Energy From Thorium Discussion Forum

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PostPosted: Aug 25, 2010 7:46 am 
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jagdish wrote:
Chloride reactors are basically for hard spectrum. Metallic fuel is even better for this purpose. Why not extend it to fluid fuel?
A Pb-Pu eutectic could be used as fluid fuel. Other TRU's can join Pu or be filtered out. Fertile feed, Uranium or thorium, need not be fully dissolved and could be placed as rolls of metallic U or Th perforated sheet or wire gauze. If there is thorium, it could be electro-refined to recover U-233 with protective U-232
Could a reactor get critical with Pb-Pu in voids of Uranium-238 pebbles?. Fertile/Fissile ratio could be low and smaller quantity of fertile with higher space for fissile as described may be necessary.

Why do you think Pb-Pu eutectic is better than a chloride salt? Metallic fuel certainly isn't superior to chloride reactors in terms of neutron budget or neutron spectrum.


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PostPosted: Aug 25, 2010 10:08 am 
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A metallic fuel will require less volume for same energy output and therefore be economical. Chlorine brings in uncertainly about Cl36 and fluorides about corrosion. It is, of course only loud thinking on my part and there might be complications that are not yet known.


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PostPosted: Aug 25, 2010 10:49 am 
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Metallic fuel may get you a little bit better neutron budget, but not with all that lead in there. If you're worried about a small radioactivity inventory of chlorine-36, then maybe you have to think what happens to your metallic fuel when it finds water or air. It isn't pretty. I think metallic fuelled reactors are cool, but realistically, who wants to bet that you can even license the darn things? There was a plan to transmute actinide waste in a fusion reactor but it was shot down because they used... metallic liquid actinides!!!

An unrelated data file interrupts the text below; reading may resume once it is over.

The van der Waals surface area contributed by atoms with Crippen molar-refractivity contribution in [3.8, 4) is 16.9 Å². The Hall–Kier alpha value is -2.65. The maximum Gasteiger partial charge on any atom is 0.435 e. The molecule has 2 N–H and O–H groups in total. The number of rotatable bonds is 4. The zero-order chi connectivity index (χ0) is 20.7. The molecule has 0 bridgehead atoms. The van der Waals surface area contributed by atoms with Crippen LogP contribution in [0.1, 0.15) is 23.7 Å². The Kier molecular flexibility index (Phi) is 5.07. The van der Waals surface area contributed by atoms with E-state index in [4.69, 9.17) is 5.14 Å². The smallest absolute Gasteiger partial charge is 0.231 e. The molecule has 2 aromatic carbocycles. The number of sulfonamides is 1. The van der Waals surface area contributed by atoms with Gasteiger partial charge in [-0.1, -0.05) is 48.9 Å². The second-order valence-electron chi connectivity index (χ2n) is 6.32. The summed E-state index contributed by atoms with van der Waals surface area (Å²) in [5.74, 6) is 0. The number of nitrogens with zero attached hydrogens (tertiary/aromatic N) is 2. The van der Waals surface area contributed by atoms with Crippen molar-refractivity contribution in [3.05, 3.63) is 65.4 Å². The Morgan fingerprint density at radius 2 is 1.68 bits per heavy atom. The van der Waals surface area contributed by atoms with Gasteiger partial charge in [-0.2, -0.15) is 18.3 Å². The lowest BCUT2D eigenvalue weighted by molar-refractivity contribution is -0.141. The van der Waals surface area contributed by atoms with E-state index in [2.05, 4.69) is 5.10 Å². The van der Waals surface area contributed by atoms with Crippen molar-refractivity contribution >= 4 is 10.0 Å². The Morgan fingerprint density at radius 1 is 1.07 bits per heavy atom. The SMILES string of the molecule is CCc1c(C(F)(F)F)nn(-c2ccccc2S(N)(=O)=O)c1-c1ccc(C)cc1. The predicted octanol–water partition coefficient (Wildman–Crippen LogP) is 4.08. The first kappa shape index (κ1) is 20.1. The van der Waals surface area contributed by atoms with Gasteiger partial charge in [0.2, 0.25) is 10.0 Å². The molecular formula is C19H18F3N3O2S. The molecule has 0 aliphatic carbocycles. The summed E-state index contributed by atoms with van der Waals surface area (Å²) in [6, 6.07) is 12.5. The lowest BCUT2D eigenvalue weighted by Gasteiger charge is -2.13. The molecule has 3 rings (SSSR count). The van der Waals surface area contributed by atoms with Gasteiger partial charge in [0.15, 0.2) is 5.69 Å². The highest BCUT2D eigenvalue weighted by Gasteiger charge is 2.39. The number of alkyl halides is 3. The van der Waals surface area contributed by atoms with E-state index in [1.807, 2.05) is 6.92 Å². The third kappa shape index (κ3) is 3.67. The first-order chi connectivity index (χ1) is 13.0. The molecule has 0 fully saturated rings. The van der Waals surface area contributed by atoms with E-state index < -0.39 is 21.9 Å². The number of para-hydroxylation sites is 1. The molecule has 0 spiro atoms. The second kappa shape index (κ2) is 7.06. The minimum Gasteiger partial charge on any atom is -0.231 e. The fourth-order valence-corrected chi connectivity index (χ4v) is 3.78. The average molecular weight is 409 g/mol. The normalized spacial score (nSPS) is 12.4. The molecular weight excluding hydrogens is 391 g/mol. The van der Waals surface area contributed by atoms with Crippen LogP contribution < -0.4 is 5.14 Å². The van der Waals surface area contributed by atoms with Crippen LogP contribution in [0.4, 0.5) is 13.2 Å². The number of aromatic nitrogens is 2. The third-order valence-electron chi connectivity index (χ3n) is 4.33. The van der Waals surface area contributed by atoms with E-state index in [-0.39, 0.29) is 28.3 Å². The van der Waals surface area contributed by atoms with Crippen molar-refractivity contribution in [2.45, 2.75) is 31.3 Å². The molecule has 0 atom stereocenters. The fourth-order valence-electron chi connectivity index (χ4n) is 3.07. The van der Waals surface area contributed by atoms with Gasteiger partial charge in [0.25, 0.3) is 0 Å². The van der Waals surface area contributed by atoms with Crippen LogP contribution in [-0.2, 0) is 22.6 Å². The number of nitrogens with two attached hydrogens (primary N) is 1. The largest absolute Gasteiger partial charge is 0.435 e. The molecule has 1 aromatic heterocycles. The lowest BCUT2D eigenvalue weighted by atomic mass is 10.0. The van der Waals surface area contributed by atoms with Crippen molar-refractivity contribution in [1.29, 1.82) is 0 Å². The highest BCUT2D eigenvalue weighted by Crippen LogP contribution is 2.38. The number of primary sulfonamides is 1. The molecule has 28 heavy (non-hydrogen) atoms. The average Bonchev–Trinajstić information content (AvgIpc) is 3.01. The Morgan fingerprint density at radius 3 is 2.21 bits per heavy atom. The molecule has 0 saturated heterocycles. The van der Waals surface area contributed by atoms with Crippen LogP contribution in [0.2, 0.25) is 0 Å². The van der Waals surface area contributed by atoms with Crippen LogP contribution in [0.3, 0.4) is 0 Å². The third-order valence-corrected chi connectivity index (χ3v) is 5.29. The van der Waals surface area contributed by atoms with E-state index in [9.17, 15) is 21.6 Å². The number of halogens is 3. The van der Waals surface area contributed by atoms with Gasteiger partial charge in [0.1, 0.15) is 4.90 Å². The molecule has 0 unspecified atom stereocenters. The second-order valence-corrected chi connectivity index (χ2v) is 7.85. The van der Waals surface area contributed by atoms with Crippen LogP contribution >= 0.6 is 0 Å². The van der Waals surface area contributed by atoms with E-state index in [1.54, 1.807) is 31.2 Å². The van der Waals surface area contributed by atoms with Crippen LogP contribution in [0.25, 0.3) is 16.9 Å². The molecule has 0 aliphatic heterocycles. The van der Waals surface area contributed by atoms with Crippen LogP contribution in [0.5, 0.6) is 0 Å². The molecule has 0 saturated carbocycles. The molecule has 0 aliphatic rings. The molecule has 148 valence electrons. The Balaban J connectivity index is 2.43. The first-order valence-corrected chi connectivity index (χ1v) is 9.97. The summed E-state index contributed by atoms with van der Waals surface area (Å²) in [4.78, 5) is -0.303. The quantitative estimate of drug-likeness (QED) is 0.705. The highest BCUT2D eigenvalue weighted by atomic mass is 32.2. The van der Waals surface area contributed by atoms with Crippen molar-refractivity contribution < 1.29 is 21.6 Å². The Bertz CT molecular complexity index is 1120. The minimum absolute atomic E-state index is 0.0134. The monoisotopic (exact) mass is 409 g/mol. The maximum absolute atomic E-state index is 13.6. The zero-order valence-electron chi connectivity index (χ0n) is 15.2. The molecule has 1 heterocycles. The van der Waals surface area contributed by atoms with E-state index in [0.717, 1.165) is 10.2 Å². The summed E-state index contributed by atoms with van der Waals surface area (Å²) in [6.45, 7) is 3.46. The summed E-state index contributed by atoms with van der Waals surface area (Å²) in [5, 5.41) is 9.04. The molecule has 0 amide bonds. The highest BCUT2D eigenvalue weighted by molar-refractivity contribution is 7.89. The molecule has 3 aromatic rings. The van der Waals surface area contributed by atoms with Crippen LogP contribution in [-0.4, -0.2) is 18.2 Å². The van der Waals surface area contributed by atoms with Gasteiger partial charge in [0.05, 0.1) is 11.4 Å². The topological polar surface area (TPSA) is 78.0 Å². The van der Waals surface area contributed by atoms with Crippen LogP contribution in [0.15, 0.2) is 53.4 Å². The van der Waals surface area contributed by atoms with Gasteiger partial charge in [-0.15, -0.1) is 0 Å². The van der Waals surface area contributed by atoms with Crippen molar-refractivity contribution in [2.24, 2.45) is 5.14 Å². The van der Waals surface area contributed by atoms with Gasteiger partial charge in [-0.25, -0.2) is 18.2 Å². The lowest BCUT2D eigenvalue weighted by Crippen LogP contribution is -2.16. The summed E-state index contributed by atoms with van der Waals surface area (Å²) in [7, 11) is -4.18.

Chlorine-36 is not a major radioactivity hazard in the reactor simply because of the gigacuries of other stuff in there. Cl-36 has a higher capture cross section than Cl-37 and will eventually burn out, mostly to Cl-37 which is what we want. All we have to do is add pure Cl-37 makeup and Cl-36 will eventually vanish. Such an option exists: calcium. Ca-40 (n,a) -> Ar-37 (decays) -> Cl-37. Calcium can be added as calcium chloride, which is a good carrier salt addition, or as pure substance, perhaps in a seperate circuit in the core.

Corrosion can be engineered out by proper materials and coatings (pyc, nickel, noble metals etc) and by not allowing a large quantity of Cl-35 in the reactor.


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PostPosted: Aug 25, 2010 4:04 pm 
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jagdish wrote:
A metallic fuel will require less volume for same energy output and therefore be economical. Chlorine brings in uncertainly about Cl36 and fluorides about corrosion. It is, of course only loud thinking on my part and there might be complications that are not yet known.

Why do you think it requires less volume? You need just as much coolant for the reactor core. Its more compact than a LWR, sure, but not a chloride reactor. Economical and liquid metal cooled just don't belong in the same sentence. Pb-Bi eutectics have a polonium production and corrosion issues of their own, as well as fuel fabrication regimes. Once you get into trying to do fuel fabrication with hot fuel, your cost model goes out the window. You don't get anything from liquid metal cooled reactors except a giant headache. I mean, we've been tinkering with them for the past fifty years or so and they're still little more than expensive toys despite having the lions share of funding.

With chloride reactors you can get harder spectrum, better neutron budget, and better reactor efficiency as a two fluid system wont waste any neutrons. Cl-36 concerns are bizarre at best, given its low activity and short bioactive half-life. About the only thing that I can see bad about it is its very biomobile, so it can go everywhere. But it doesn't stay anywhere. The chemistry is convenient for online fuel processing.


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